Considering composition by wet weight, the meniscus has high water content (72 %). The remaining 28 % consists of an organic component, mostly ECM and cells.10 Collagens comprise the majority (75 %) of the organic matter, followed by GAGs (17 %), DNA (2 %), adhesion glycoproteins (<1 %), and elastin (<1 %) [10,11]. These proportions vary according to age, injury, or pathological conditions [12]. Collagen is the main fibrillar component of the meniscus. Different collagen types exist in various quantities in each region of meniscus. In the red–red zone, type I collagen is predominant (80 % composition in dry weight). In the white–white zone, 60 % is type II collagen and 40 % is type I collagen [13]. The major orientation of collagen fibers in the meniscus is circumferential; radial fibers and perforating fibers also are present.(Fig. 3) [13]. Proteoglycans are heavily glycosylated molecules that constitute a major component of the meniscus ECM [14]. These molecules are comprised of a core protein which is decorated with glycosaminoglycans (GAGs). The main types of GAGs found in normal human meniscal tissue are chondroitin 6 sulfate (60%), dermatan sulfate(20-30%), chondroitin 4 sulfate (10-20%), and keratin sulfate(15%) [15]. Their main function is to enable the meniscus to absorb water, whose confinement supports the tissue under compression [10]. Adhesion glycoproteins are also important components of the meniscus matrix, as they serve as a link between ECM components and cells [16]. The main adhesion glycoproteins present in the human meniscus are fibronectin, thrombospondin, and collagen VI [16,17]. Outer zone cells have an oval, fusiform shape and are similar in appearance and behaviour to fibroblasts, described as fibroblast-like cells [18]. The matrix surrounding the cells is mainly comprised of type I collagen, with small percentages of glycoproteins and collagen types III and V present. In contrast, cells in the inner portion have rounded appearance and are embedded in an ECM comprising largely type II collagen intermingled with a smaller but significant amount of type I collagen and higher concentration of GAGs [18]. This relative abundance of collagen type II and aggrecan in the inner region is more reminiscent of hyaline articular cartilage. Therefore, cells in this region are classified as fibrochondrocytes or chondrocyte like cells. In summary, cell phenotype and ECM composition render the outer portion of the meniscus akin to fibrocartilage, while the inner portion possesses similar, but not identical, traits to articular cartilage [19,20].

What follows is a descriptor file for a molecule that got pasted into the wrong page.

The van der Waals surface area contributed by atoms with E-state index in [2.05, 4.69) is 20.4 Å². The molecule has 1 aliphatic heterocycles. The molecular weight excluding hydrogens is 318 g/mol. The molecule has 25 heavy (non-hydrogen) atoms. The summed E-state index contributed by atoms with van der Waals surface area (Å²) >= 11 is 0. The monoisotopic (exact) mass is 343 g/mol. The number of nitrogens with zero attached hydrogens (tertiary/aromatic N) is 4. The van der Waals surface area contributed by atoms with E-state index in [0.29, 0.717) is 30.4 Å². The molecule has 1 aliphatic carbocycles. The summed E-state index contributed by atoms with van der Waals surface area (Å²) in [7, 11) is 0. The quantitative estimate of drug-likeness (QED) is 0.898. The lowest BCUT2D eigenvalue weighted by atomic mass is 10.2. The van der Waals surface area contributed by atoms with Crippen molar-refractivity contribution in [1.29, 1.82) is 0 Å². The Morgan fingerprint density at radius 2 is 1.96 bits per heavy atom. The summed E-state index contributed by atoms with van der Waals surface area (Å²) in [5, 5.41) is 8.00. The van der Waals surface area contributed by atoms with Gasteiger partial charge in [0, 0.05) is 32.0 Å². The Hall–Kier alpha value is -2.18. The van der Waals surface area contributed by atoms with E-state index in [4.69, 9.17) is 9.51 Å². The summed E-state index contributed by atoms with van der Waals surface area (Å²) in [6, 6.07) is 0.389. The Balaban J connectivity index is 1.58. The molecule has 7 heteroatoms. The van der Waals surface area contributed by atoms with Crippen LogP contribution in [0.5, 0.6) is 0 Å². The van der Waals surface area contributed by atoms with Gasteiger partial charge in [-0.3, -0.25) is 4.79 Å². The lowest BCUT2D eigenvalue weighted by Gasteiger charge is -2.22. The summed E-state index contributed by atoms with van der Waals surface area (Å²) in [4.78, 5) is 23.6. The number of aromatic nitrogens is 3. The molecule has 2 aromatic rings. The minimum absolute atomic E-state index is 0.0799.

Vascularity and Innervation
The vascular supply to the medial and lateral menisci originates predominantly from the lateral and medial geniculate vessels (both inferior and superior). Branches from these vessels give rise to a perimeniscal capillary plexus within the synovial and capsular tissue. (Fig. 2) Radial branches from the plexus enter the meniscus at intervals, with a richer supply to the anterior and posterior horns. Vessels supplying the body are limited to the meniscus periphery with a variable penetration of 10–30 % for medial meniscus and 10–25 % for lateral one. This has important implication for meniscal healing [21]. The remaining portion of each meniscus (65% to 75%) receives nourishment from synovial fluid via diffusion or mechanical pumping (ie, joint motion) [22, 23]. The knee joint is innervated by the posterior articular branch of the posterior tibial nerve and the terminal branches of the obturator and femoral nerves. The lateral portion of the capsule is innervated by the recurrent peroneal branch of the common peroneal nerve. These nerve fibers penetrate the capsule and follow the vascular supply to the peripheral portion of the menisci and the anterior and posterior horns, where most of the nerve fibers are concentrated. The inner menisci core has no nerve fibers [21].

Biomechanical Function
­­­The biomechanical function of the meniscus is a reflection of the gross and ultrastructural anatomy and of its relationship to the surrounding intra-articular and extra-articular structures. The meniscus withstands many different forces such as shear, tension, and compression. It also plays a crucial role in load-bearing, load transmission, shock absorption, stability, propioception as well as lubrication and nutrition of articular cartilage [24-27]. They also serve to decrease contact stresses and increase contact area and congruity of the knee [28,29].

Meniscal Biomechanics